Control systems play an ever-increasing role in critical infrastructure performance and protection. But today’s designs fall far short of being the widely imagined highly autonomous and flexible systems that are supposed to be at the heart of efficient, effective and resilient critical infrastructure. A multi-agent philosophy has been proposed as a notional architecture to decompose these control system dynamics and interdependencies in a smarter grid.
We envision a drastically different electric grid than what exists today, one with efficient markets, idealized grid-pervasive demand-response, rapid real-time end-point control, smart peripheries and fully coordinated networks of microgrids, synergistic electrified transportation, green and automated distribution systems and efficient AC-DC transmission systems. That kind of grid will effectively and securely meet demands of a pervasively digital society in the face of extreme events and climate change while ensuring a high quality of life and fueling economic growth.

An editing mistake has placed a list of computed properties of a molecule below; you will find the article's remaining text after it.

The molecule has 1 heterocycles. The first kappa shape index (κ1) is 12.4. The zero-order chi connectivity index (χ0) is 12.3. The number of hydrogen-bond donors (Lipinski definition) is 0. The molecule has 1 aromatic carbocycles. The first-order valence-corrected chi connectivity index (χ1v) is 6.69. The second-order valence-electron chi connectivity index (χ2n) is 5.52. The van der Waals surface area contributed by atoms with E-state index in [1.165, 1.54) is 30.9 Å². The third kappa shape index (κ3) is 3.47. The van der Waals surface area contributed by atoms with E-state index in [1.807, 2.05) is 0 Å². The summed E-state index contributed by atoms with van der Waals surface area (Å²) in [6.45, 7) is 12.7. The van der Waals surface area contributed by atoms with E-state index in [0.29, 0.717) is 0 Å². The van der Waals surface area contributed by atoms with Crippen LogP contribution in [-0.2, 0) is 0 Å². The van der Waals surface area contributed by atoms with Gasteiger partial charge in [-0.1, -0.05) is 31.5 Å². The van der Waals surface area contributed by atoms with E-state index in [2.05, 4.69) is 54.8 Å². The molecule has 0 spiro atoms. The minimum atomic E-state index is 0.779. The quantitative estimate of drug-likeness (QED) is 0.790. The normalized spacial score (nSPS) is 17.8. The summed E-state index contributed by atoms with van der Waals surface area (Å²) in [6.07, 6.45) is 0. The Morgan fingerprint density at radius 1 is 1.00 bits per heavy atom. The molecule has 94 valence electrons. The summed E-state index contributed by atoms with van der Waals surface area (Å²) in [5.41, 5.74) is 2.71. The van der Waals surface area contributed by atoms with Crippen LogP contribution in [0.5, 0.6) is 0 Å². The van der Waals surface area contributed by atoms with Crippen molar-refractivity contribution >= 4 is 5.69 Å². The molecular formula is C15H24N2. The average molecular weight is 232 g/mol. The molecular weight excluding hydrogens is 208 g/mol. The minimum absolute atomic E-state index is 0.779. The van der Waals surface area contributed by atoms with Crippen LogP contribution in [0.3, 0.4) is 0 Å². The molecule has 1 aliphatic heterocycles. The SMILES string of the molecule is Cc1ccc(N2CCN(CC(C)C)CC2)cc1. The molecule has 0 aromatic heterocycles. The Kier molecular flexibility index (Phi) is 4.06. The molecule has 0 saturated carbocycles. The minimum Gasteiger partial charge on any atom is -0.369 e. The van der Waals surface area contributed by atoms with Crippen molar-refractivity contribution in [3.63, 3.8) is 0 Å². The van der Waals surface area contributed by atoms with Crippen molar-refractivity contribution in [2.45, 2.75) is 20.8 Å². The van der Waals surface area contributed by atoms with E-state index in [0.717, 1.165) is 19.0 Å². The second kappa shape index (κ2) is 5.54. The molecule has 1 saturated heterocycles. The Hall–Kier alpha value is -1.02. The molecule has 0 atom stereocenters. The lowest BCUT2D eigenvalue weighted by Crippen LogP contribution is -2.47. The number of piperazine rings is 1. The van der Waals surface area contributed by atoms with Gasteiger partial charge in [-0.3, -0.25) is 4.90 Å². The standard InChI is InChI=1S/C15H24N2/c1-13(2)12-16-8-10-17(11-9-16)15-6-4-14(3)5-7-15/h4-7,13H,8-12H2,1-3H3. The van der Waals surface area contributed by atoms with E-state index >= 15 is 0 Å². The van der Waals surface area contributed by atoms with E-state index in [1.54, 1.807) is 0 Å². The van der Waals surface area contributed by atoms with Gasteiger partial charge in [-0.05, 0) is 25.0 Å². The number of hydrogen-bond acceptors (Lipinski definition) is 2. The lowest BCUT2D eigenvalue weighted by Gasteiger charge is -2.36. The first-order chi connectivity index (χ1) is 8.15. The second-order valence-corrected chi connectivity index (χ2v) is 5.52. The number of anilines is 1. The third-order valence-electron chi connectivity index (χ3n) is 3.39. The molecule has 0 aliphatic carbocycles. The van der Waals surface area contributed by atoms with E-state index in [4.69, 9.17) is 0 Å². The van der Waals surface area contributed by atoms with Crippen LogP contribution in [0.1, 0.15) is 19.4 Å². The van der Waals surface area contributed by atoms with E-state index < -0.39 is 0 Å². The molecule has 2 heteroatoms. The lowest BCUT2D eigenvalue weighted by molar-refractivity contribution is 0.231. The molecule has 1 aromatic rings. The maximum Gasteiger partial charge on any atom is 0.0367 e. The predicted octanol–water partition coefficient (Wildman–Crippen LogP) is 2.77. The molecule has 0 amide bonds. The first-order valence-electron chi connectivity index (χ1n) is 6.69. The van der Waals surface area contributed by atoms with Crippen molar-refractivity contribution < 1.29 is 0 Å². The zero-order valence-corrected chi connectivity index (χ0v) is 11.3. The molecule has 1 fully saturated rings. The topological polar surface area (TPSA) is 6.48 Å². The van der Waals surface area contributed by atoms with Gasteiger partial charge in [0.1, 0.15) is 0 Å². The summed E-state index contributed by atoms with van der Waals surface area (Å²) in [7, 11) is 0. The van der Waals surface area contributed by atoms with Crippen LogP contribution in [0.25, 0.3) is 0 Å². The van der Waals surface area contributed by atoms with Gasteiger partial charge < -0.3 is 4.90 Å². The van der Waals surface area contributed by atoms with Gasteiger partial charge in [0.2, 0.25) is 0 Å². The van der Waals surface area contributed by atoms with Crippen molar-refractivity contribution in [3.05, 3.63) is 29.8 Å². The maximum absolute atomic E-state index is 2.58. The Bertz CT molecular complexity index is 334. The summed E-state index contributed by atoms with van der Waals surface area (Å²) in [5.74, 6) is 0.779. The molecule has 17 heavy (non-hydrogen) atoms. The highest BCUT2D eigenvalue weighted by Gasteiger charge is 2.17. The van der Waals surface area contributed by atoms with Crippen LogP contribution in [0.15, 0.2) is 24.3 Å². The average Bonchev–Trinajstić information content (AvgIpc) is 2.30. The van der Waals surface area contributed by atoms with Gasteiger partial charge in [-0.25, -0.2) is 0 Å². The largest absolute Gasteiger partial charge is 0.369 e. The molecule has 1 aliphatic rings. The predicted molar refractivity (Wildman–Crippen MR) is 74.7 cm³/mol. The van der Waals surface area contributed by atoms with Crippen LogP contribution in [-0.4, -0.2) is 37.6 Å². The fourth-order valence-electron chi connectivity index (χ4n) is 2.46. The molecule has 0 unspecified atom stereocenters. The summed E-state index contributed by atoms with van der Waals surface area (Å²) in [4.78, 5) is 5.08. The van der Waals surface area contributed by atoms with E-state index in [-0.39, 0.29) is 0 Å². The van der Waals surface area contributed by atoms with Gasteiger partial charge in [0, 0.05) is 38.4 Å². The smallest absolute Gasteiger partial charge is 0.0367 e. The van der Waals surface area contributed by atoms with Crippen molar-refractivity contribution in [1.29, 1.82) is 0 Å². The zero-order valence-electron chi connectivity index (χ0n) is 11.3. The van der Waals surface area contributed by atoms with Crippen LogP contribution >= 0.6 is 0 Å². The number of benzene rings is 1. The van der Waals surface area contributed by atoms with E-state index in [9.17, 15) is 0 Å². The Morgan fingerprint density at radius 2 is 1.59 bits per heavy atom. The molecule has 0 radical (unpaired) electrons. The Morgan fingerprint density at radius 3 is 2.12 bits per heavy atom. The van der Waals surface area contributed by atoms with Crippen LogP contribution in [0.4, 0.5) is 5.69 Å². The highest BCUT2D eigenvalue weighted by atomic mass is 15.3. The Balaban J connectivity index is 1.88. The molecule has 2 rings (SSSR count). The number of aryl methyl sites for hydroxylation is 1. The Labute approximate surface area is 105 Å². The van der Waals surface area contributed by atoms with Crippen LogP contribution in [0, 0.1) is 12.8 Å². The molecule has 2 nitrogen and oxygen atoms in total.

Inspired by Six Sigma improvement processes and the LEED green building standards, the Perfect Power Institute has developed PEER, a methodology for assessing performance, designing improvements and making the financial case for investment in electric power sustainability. The program helps industry professionals produce higher levels of performance, including grids that are safer, better for the environment, more robust and more efficient.
Some of the more progressive electric cooperatives in the United States are helping their consumers overcome barriers to residential installation of photovoltaic arrays by building solar gardens, also known as community solar projects. Examples are found not just in the sunny Southwest but also in chilly and sometimes sun-starved upper northern states, as well.